Document Type

Article

Publication Date

12-2011

Abstract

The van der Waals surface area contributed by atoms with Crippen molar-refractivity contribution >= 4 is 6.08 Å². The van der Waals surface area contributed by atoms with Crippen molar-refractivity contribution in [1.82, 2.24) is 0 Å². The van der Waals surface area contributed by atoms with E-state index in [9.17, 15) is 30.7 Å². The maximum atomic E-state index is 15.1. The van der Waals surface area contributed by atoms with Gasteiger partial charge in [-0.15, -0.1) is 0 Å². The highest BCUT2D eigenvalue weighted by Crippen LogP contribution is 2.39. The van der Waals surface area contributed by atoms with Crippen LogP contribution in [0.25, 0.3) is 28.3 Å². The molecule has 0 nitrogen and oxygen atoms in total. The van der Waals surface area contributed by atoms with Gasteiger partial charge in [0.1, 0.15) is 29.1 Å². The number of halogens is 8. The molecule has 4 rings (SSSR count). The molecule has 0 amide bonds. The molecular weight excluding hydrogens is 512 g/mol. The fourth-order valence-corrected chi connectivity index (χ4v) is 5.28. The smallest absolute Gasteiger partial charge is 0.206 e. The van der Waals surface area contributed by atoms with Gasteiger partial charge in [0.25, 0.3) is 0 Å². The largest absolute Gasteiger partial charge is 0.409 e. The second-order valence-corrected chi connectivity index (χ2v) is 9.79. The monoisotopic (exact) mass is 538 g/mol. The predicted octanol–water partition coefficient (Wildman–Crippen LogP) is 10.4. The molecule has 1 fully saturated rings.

Although private parties have performed government functions throughout most of Western history, mainstream administrative law scholarship is dotted with concerns over the extent to which modern federal government activities are outsourced to private contractors. Federal contractors routinely exercise authority that is classically “executive” in nature. They write regulations, interpret laws, administer foreign aid, manage nuclear weapons sites and intelligence operations, interrogate detainees, control borders, design surveillance systems, and provide military support in combat zones. Administrative law places few constraints on private contractors, and prevailing constitutional principles — the state action and private delegation doctrines, in particular — are either inept at holding private contractors to constitutional norms or utterly moribund. A common theme that appears in the vast literature on privatization, therefore, is accountability. There is no recognized constitutional theory that meaningfully prohibits Congress or the President from transferring significant amounts of discretionary governmental power to wholly private entities that operate beyond the purview of the Constitution, and there is relatively sparse scholarly analysis of the subject. This Article searches for a constitutional principle that could be employed to address hypothetical outsourcing arrangements that go too far for the American appetite. In that pursuit, it looks to the law governing independent agencies as a natural starting point for evaluating the propriety of outsourcing relationships from the standpoint of the structural Constitution. It then introduces two ideas with an eye toward sparking fresh thinking about the constitutionality of privatization: first, the notion that all actors exercising federal government power should be viewed along a constitutional continuum and not as occupying separate private/public spheres; and, second, that a democratic accountability principle may be derived from the Supreme Court’s recent decision in Free Enterprise Fund v. Public Co. Accounting Oversight Board, as a constitutional hook for addressing government-by-contract gone awry.

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